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        Keith Dawson's Analyst Perspectives

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        Zendesk Shifts the Conversation from Service to Enterprise CX

        The next phase of buying for contact centers and adjoining service/customer experience (CX) teams is going to be heavily influenced by how vendors develop tightly integrated ecosystems and define use cases and benefits across enterprise personas. There are more people involved in the work of delivering customer service, and a broader technology landscape from which buyers can choose their software applications. Platforms now function well beyond the communications needs of the contact center, taking in customer data, enterprise analytics, and the operations surrounding service delivery (e.g., case tracking and field service). With the breadth of options, buyers are trying to make choices that they can stand behind for the long term, but that don't lock them into a closed vendor system. 

        Zendesk is well situated to take advantage of the changing needs of service teams. It was founded in 2007 and has since grown organically and through acquisition. The company went through some changes in the 2020s, notably a merger that didn't come to fruition and a staff reduction in 2023, a year after it was taken private in 2022. It is now headed by Tom Eggemeier, a seasoned CX executive with long experience at Genesys (which is owned by the same private equity firm as Zendesk). Amidst the changes, the company has consistently acquired niche vendors to provide key components for Zendesk's software portfolio. It has transitioned its software from being itself a niche application for tracking customer support requests into a full suite that supports a variety of applications serving needs across CX departments.  

        The market is increasingly looking at vendor platforms as an indicator of future direction. Zendesk Sunshine is its base platform. It is an open Customer Relationship Management (CRM) tool, native to Amazon Web Services (AWS), that connects customer data from all sources to provide context. Sunshine checks all the relevant boxes: integrations, flexibility, customization, scalability.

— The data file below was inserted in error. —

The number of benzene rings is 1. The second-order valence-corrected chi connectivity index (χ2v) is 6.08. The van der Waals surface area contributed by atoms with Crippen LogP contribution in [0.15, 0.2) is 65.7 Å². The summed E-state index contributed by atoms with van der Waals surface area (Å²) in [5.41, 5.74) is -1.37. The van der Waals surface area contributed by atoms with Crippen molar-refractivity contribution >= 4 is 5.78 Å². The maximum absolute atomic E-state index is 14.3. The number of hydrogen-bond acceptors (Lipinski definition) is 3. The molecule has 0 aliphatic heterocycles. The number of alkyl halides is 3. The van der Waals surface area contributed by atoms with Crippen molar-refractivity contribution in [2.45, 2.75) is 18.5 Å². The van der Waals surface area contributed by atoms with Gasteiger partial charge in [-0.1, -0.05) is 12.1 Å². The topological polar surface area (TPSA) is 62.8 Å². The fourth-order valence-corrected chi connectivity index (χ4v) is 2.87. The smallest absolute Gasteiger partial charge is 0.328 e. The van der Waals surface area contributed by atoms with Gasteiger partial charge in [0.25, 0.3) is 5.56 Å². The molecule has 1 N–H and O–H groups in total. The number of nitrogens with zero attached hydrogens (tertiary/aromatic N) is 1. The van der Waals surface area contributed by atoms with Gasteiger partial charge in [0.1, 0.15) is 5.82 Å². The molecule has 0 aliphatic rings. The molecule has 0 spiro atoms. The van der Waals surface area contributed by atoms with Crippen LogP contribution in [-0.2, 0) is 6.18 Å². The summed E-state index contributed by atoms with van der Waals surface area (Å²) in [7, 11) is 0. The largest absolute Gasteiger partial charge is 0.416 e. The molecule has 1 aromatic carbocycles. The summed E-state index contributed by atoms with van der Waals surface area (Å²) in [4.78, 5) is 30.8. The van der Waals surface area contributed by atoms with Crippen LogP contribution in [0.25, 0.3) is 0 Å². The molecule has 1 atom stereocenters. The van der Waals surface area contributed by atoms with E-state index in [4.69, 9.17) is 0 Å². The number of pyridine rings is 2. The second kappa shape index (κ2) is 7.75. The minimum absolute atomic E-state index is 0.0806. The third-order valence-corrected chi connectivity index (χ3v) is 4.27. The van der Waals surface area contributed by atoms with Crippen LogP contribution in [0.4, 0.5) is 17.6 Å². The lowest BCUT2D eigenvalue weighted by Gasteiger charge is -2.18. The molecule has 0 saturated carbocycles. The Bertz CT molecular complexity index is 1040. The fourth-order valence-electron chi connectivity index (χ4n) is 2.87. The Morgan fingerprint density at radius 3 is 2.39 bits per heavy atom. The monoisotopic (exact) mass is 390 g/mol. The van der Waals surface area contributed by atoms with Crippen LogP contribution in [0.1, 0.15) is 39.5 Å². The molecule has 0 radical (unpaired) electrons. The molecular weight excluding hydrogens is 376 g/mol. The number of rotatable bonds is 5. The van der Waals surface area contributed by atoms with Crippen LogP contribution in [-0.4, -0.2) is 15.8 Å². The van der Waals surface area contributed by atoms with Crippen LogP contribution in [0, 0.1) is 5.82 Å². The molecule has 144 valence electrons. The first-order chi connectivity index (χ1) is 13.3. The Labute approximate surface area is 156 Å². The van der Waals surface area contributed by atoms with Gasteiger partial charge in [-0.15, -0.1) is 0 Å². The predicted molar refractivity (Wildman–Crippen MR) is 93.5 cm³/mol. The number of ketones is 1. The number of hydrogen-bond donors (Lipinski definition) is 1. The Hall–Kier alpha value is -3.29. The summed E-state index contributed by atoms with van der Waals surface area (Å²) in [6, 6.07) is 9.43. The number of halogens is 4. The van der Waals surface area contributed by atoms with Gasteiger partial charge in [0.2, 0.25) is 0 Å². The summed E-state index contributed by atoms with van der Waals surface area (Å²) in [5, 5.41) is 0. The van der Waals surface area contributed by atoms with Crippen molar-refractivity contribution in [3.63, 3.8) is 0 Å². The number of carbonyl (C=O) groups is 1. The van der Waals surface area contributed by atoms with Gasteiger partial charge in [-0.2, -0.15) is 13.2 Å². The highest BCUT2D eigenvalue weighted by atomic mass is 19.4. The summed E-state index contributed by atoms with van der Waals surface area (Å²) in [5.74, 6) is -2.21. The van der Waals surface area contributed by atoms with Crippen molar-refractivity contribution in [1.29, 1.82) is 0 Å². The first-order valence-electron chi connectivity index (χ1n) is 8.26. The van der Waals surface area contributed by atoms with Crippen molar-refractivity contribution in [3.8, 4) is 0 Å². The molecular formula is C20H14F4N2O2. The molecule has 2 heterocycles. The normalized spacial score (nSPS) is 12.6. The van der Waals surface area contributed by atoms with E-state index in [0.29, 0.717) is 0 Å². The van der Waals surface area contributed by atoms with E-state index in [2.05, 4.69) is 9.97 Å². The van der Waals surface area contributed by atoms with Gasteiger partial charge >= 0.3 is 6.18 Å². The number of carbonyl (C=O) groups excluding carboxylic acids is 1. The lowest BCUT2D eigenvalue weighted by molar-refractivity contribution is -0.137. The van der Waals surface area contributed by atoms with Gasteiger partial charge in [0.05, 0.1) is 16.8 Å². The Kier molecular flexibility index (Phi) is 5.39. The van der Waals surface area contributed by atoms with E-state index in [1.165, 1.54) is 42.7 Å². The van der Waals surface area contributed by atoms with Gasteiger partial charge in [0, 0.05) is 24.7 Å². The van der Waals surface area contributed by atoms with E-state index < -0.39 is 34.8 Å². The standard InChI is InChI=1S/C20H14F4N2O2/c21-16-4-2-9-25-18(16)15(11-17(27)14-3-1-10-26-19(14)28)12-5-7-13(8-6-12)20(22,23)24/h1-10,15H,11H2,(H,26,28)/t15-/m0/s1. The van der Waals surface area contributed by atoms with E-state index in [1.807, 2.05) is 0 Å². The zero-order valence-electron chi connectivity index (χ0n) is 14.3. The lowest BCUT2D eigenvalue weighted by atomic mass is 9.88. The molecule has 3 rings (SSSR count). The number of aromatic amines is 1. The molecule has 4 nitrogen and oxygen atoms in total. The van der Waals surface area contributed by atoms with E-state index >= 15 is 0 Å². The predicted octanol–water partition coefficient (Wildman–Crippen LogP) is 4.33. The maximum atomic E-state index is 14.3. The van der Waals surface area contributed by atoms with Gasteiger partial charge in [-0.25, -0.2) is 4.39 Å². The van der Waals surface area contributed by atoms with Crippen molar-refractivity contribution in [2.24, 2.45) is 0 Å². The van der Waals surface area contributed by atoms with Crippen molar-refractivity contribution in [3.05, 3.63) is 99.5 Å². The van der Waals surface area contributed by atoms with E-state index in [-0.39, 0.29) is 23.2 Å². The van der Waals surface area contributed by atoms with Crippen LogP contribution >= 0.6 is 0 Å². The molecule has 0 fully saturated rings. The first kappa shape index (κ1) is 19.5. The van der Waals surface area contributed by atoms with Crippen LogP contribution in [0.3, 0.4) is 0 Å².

A platform is defined by three characteristics. First, it must provide a set of technical capabilities that facilitate the creation and maintenance of applications and the full integration of software from third-party developers. Second, it must encourage those third parties to work with it as an ecosystem — having an applications marketplace, for example. Third, the platform vendor must actively promote the use of the applications that can reside on the platform and facilitate the creation of application development skills by internal developers.  

        Based on that definition, Zendesk actually has two platforms: Sunshine (the CRM layer) and Sunshine Conversations, a set of communications applications for capturing customer messages in Zendesk. Developers can build messaging into their own apps and services to ensure that customers can engage with companies over websites, social channels and private in-app messaging. It can also unify conversations across every digital channel to ensure context across CX stakeholders. Sunshine Conversations was built from a 2019 acquisition.  

        Atop those platforms sit several application sets. Zendesk for Service is the primary offering for contact centers. It contains messaging, artificial intelligence (AI) and automation, an agent workspace, trouble ticketing and some self-service features. Zendesk Sell is a suite of sales engagement tools, including customized email sequences, targeted prospect lists, trigger-based actions for automating workflows and the ability to track things like deal progression, recurring revenue, volume and forecasts. Sell and Service can exchange data and work in tandem.  

        A recent application addition is Conversational Commerce, a set of tools that connects brands with shoppers by managing ongoing messaging throughout different phases of the customer's journey. Unlike many contact center products in the market, this Zendesk offering focuses squarely on helping turn service interactions into revenue opportunities. Agents can act on customers' abandoned carts, for example. They have better information from across the enterprise to help them nudge customers complete purchases, like in-stock data, customer purchase history and merchandise preferences. It is integrated directly into Shopify's e-commerce platform and WhatsApp messaging. Conversational Commerce is part of Zendesk's efforts to move upmarket towards serving larger enterprise customers.